In the midst of the COVID-19 pandemic, an important addition was made to the treatment armamentarium for physicians who manage chronic obstructive pulmonary disease (COPD), with the approval and listing of Trimbow (beclometasone/ formoterol/ glycopyrronium) on the Pharmaceutical Benefits Scheme (PBS).1,2
Trimbow is the first triple combination in a pMDI of an inhaled corticosteroid (ICS, beclometasone), long-acting β2-agonist (LABA, formoterol), and long-acting muscarinic antagonist (LAMA, glycopyrronium) approved for COPD, and available in a single pMDI device.1,2 Several clinical trials and real-world studies have been published supporting the use of Trimbow;3–7 however, given the backdrop of the pandemic and focus on COVID-19, respiratory specialists and general practitioners (GPs) may be less aware of the data.
Professor Greg King, Research Leader at the Woolcock Institute of Medical Research and Staff Specialist at Sydney’s Royal North Shore Hospital, has a special interest in small airway disease, and manages many of his COPD patients with Trimbow. “Trimbow is a unique triple therapy with its extrafine* formulation. It’s a great option to have because, in terms of aerosol theory, more of the aerosol will be delivered to the lungs and to a greater depth, than dry powder. The science behind the design is very sound.” he said.
The efficacy and safety of Trimbow has been investigated across four regulatory studies –TRILOGY3 and TRINITY,4 and the more recently published studies, TRIBUTE,5 TRIVERSYTI.6 A real-world effectiveness trial, TRICOP,7 has also been published. Prof. King gave his impressions of the three most recently published studies.
TRIBUTE: Trimbow significantly reduced the rate of moderate-to-severe exacerbations compared with LAMA/LABA5
The global TRIBUTE study was conducted in 17 countries involving 187 sites, including primary, secondary and tertiary care centres and special investigation units (n = 1 532).5 The investigators compared the effect of Trimbow twice daily to LAMA/LABA (indacaterol plus glycopyrronium) on the rate of COPD exacerbations over 52 weeks.5 Patients with severe to very severe airflow limitation (GOLD grade 3–4) and at least one moderate to severe exacerbation in the previous 12 months were eligible for the study.5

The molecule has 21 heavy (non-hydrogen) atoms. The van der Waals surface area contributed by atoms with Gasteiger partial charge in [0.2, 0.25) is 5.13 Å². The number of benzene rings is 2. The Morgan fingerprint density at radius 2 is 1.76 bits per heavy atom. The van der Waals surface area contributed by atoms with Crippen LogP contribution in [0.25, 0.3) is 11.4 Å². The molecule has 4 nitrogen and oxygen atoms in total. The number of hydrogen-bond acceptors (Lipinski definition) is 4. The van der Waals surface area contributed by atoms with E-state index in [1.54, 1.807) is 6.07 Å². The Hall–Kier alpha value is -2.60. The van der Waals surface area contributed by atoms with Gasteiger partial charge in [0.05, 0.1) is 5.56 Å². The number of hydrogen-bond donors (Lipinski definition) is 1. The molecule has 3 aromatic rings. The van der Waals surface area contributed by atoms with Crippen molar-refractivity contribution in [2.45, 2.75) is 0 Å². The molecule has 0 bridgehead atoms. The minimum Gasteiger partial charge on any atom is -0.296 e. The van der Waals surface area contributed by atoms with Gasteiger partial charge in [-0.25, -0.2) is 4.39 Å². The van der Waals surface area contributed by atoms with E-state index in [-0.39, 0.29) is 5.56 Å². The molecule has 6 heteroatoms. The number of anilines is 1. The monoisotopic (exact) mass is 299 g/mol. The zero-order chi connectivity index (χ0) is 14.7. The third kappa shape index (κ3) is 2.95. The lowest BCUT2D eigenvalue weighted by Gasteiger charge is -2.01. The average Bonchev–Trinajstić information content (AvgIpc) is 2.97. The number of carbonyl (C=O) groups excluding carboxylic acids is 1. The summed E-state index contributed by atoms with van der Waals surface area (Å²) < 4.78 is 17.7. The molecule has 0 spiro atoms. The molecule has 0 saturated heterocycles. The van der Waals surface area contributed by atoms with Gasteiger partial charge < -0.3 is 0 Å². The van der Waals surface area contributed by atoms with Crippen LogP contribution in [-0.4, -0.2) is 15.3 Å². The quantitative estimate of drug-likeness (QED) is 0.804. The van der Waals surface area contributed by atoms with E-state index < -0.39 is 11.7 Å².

Trimbow was found to lower the rate of moderate-to-severe exacerbations (primary end point) by 15% compared with the LAMA/LABA comparator (adjusted rate ratio 0.848; 95% CI 0.723–0.995; p=0.043).5
Trimbow was also found to be superior to dual therapy in key secondary endpoints, including change from baseline in forced expiratory volume in 1 second (FEV1), quality of life scores,† and patient-reported outcomes at 12 weeks.‡5
The proportion of patients who experienced adverse events was similar between groups, including cases of pneumonia which occurred in 4% of patients for both study arms.5
Prof. King explained how the TRIBUTE study relates to clinical practice: “The way that we prescribe is informed by studies like TRIBUTE. You take this highly selected population, with very severe impairment of FEV1, all experiencing exacerbations, all taking a lot of treatment already. Then if you give them an ICS compared to LABA/LAMA, they do a bit better. This is good to know, but in addition to this, data from real-world studies is very useful,” he said.
TRIVERSYTI: Trimbow improved bronchodilation, and was more effective at preventing moderate/severe COPD exacerbations than ICS/LABA6
TRIVERSYTI,6 a multinational study conducted in 63 centres across China, the Republic of Korea and Taiwan, evaluated Trimbow versus budesonide/formoterol fumarate (BUD/FF) in 708 patients with COPD, <50% predicted FEV1, and a history of exacerbations despite being on maintenance therapy.
Trimbow improved pre- and post-dose (2h) FEV1 in COPD patients vs ICS/LABA by 62 mL (95% CI: 38 to 85; p<0.001) and 113 mL (95% CI: 87 to 140; p<0.001), and resulted in 25.9% of patients achieving a ≥100 mL change in FEV1 from baseline, vs 12.1% in the ICS/LABA group (95% CI 1.72 to 3.85; p<0.001).6
Trimbow also lowered the annualised rate of moderate/severe exacerbations by 43% compared with ICS/LABA (p<0.001), and resulted in fewer AEs than ICS/LABA (61.1% vs 67.0%, respectively), including pneumonia (2.3% vs 3.7%, respectively).6